CERT (Community Emergency Response Team)
In the event of a major disaster, professional emergency services may be overwhelmed and unavailable for long periods of time requiring our town to depend heavily upon voluntary assistance. With this in mind, the Marin County fire departments have adopted a citizen training program Community Emergency Response Training (C.E.R.T.). CERT is designed to train citizens to care for themselves and neighbors in the event of a disaster such as an earthquake or a wildland fire. For more information, or to register on-line for classes, visit the Marin County CERT website.
Get Ready Marin
All of us want to be ready in case of an emergency – to protect our families and our neighbors. If you don’t have time to commit to a 16-hour CERT class, there is a modified two-hour Get Ready training session. This abbreviated version offers an overview of emergency preparedness without the hands-on training of a CERT class. For more information about Get Ready, call us at 456-5652 or visit www.getreadyrossvalley.org.
Fire Awareness and Fuel Reduction
The Fairfax Volunteers and neighborhood leaders on the Scenic / Tamalpais loop organized a “chipper day” in April 2009 in which area residents removed flammable brush for collection and mulching. This pilot program was conducted to assess if local residents’ efforts could be effectively multiplied to reduce the risk to life and property in the event of a wildland-urban fire. The project was funded by several grants received by the Fairfax Volunteers from Fire Safe Marin and the Ross Valley Fire Protection District. Over 30 cubic yards of brush was removed and chipped.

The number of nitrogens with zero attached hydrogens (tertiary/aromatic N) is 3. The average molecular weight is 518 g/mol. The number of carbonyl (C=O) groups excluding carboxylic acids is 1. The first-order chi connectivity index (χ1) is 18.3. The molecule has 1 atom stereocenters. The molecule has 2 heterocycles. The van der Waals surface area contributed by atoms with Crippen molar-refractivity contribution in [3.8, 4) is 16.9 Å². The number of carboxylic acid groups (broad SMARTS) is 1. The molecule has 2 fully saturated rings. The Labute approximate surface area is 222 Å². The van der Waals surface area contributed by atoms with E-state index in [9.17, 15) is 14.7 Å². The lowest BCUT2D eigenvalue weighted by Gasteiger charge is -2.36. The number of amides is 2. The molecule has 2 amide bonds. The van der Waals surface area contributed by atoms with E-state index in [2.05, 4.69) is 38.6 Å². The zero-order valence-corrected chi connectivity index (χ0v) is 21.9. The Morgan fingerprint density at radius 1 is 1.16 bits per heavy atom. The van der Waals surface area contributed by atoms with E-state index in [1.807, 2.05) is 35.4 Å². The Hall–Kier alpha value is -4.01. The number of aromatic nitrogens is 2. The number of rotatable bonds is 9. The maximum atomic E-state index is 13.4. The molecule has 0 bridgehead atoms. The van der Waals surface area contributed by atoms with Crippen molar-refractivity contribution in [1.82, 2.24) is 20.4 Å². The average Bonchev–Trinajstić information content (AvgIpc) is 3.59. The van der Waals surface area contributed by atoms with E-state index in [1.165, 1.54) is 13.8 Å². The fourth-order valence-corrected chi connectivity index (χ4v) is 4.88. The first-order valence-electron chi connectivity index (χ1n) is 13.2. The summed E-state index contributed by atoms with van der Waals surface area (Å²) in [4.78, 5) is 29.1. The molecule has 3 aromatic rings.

Due to the success of this pilot project, in 2010 the Fairfax Volunteers coordinated a major brush-clearing / fuel reduction effort in the targeted high-risk Fairfax zones of Deer Park, Cascade Canyon, and Scenic / Tamalpais. This effort was funded by a FEMA hazardous fuels reduction grant. This effort was spearheaded by several key community leaders, and leveraged an extensive network of neighborhood captains and other volunteers.
As a result of this successful effort, the Volunteers have continued to coordinate Chipper Days with help from Town and County resources.
Fairfax and San Anselmo Creeks are subject to rapidly rising flows when soils are saturated and urban stream advisories have been issued by the National Weather Service, placing property and life at risk.
For town residents living in creek flood zones, flood gate construction plans are available at the front desk of Town Hall and to local builders who are interested in soliciting work putting them in.
All residents should keep culverts clear and working by removing debris as it collects and blocks water flow. For residents within flood zones, or located in areas where rapid run-off occurs, sandbags are typically available in the Fairfax Pavilion parking lot during critical rains. Ross Valley Fire Department has installed real-time creek depth gauges to monitor hydrologic risk in the event of flood advisories. Click here for real-time creek level monitoring >